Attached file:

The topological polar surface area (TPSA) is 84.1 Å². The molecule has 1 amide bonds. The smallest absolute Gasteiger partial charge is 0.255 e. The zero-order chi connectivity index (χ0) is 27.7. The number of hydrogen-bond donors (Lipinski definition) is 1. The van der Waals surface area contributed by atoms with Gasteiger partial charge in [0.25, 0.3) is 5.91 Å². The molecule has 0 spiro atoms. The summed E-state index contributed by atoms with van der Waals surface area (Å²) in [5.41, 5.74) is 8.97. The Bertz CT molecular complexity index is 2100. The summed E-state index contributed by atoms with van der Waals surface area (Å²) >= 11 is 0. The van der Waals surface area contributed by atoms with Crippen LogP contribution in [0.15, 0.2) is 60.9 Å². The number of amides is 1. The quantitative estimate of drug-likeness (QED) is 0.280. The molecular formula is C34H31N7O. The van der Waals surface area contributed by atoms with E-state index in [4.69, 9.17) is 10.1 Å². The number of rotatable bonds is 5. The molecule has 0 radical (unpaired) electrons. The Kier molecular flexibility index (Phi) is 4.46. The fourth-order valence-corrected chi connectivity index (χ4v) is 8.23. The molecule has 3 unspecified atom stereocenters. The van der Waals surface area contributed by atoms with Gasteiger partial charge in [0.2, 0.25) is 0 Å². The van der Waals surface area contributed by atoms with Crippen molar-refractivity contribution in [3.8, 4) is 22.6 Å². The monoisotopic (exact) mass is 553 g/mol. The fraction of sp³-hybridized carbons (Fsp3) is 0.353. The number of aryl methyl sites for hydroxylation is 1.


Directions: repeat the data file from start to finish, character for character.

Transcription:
The topological polar surface area (TPSA) is 84.1 Å². The molecule has 1 amide bonds. The smallest absolute Gasteiger partial charge is 0.255 e. The zero-order chi connectivity index (χ0) is 27.7. The number of hydrogen-bond donors (Lipinski definition) is 1. The van der Waals surface area contributed by atoms with Gasteiger partial charge in [0.25, 0.3) is 5.91 Å². The molecule has 0 spiro atoms. The summed E-state index contributed by atoms with van der Waals surface area (Å²) in [5.41, 5.74) is 8.97. The Bertz CT molecular complexity index is 2100. The summed E-state index contributed by atoms with van der Waals surface area (Å²) >= 11 is 0. The van der Waals surface area contributed by atoms with Crippen LogP contribution in [0.15, 0.2) is 60.9 Å². The number of amides is 1. The quantitative estimate of drug-likeness (QED) is 0.280. The molecular formula is C34H31N7O. The van der Waals surface area contributed by atoms with E-state index in [4.69, 9.17) is 10.1 Å². The number of rotatable bonds is 5. The molecule has 0 radical (unpaired) electrons. The Kier molecular flexibility index (Phi) is 4.46. The fourth-order valence-corrected chi connectivity index (χ4v) is 8.23. The molecule has 3 unspecified atom stereocenters. The van der Waals surface area contributed by atoms with Gasteiger partial charge in [0.2, 0.25) is 0 Å². The van der Waals surface area contributed by atoms with Crippen molar-refractivity contribution in [3.8, 4) is 22.6 Å². The monoisotopic (exact) mass is 553 g/mol. The fraction of sp³-hybridized carbons (Fsp3) is 0.353. The number of aryl methyl sites for hydroxylation is 1.